Either of these two options will prevent the indexation of media pages but none are too great at recovery.

When Yoast updated their plugin to version 7, they reset these options which led to hundreds of thousands if not millions of website pages being impacted.

The worst part is this came at a time when Google has released updates targeting sites with thin content and poor quality pages.

robots.txt is No Use Either

Usually, in order to prevent the indexation of unnecessary pages, it’s a good idea to have a well structured robots.txt file.

This can help with your crawl budget and make sure that when your site is being crawled, the search engines only visit the pages you want them too.

However, once something is in the index, modifying your robots.txt file can make the issue worse. You are likely to get all kinds of warnings in Google Search Console.

Blocked By Robots-txt

Another reason that robots.txt is no use with this particular issue, is there is no pattern to the creation of these media pages.

You need a pattern match like the ones below to effectively block something:

Disallow: /wp-admin/
Disallow: */go/
Disallow: */click/
Disallow: */play/
Disallow: */tag/
Disallow: */author/

So whilst robots.txt is great at stopping the problem, it’s not too great when it comes to fixing the problem.

In fact, it can make it worse as we need these pages to be recrawled in order for the noindex flag to be picked up. By blocking them you are telling the search engines to not bother crawling these pages.

Manually Remove Them!!!

That sounds like hard work and it is!!! Google has a removal tool so that you can notify them of outdated content. Outdated falls into a couple of categories, the page is suffering from a 4xx error, like a 404 or a 410 or the page has a noindex flag.

One of the things we tried to fix this issue is to set the page to noindex using the Yoast settings like below:

Yoast Media Attachment Settings

Then using this removal tool you can submit the removal request and within a few hours the page is removed from the index.

This works quite well for small sites, but if you have a site with thousands of indexed Attachment Pages you are going to be at it for some time.

Also at this point, it’s worth noting that there is a limit of 1000 pages that can be removed using this tool. So as well as being slow it’s not going to help you on a larger site.

410 Error To The Rescue

So what is a 410 error? Unlike a 404 error which can be a temporary error, a 410 is saying the page has permanently gone and will never come back again.

Therefore you are telling the search engines to give up trying to come back and see if the page still exists.

A 410 error results in almost the immediate deindexation of a page or post and seeing as Google likes a clean index (in fact seems to rewards it), we would advocate that if you remove a page from your website intentionally, then you should either 301 redirect that page or 410 the page.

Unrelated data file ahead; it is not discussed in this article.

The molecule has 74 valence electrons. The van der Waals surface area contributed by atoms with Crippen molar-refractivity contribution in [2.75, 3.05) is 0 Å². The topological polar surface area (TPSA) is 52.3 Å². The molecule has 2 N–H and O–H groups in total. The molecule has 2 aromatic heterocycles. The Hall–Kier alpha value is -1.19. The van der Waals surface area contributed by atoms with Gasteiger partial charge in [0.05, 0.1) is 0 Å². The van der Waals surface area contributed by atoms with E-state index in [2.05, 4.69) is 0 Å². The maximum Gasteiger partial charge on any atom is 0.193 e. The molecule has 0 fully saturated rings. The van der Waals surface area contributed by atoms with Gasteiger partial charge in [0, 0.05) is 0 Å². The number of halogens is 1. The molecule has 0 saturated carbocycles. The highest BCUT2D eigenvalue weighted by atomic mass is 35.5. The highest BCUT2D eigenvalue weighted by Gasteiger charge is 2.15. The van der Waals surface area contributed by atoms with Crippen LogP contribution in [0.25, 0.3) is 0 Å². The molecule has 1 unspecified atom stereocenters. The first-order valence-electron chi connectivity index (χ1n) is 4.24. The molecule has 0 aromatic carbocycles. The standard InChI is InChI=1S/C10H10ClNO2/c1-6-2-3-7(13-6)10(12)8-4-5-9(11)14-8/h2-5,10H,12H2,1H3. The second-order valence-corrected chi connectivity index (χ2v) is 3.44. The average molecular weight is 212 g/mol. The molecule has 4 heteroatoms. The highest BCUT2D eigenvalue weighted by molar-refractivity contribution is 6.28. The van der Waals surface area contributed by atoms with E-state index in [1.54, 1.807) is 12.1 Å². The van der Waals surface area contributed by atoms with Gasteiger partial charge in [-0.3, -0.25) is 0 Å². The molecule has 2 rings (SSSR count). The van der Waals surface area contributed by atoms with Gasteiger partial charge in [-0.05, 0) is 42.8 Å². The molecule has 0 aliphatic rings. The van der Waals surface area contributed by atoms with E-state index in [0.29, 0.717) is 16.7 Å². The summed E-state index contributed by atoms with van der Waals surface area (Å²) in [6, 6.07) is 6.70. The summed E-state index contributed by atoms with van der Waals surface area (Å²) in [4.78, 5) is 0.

What if it was possible to harness the power of a 410 error on some of these Attachment Pages to get rid of them from the index as quickly as possible?

We couldn’t find an easy way to identify the Attachment Pages like you can author pages, tag pages or category pages via the permalink structure. So we had to reach for the PHP editor and code ourselves a solution.

After testing the plugin we’ve seen over 700 attachment pages dropped from the index on one site in just a few days, which is astonishing really and much faster than trying to remove them using the removal tool which Google supplies.

Although we are pretty chuffed with our latest creation, our client was even happier as they started to see their site recover and their revenue restored.

Attachment Page to 410 Plugin

We have developed a WordPress plugin that will return a 410 error message, whenever a client tries to access one of your Attachment Pages.

The client could be a website visitor or Googlebot or any search engine for that matter.

The importance of making the error message a 410 rather than the usual 404 is important for a long-term fix for this issue.

A 410 error is telling the search engines this page has intentionally been removed so take it from the index, whereas a 404 error can be deemed as a temporary error.

A recent audit on a site saw a page that was deleted 6 months previously, still being flagged as a 404 error in Google SC and still in the index.

What we like about a 410 is that when Google sees one, it takes immediate decisive action and using it on an Attachment Page means that when it next crawls, it will see the 410 error and delete the page from the index.

A 404 could take weeks or months for Google to eventually give up and remove the page from the index.

Please feel free to download the plugin and upload and install it in the usual way.

Disclaimer – Every effort has been taken to test this plugin but it is supplied as is. We cannot be held responsible if the plugin does not behave as expected.


In order for the plugin to work its magic, please have your Yoast settings setup as follows:

Yoast Media Attachment Settings

If you have any questions please comment below, contact us or get in touch via this Facebook thread.

Outline Creative are an SEO and Design Agency. Our main focus is on Search Engine Optimisation or SEO for short. Simply put, SEO is where we use our expert knowledge to get your website to the top of Google, and other major search engines.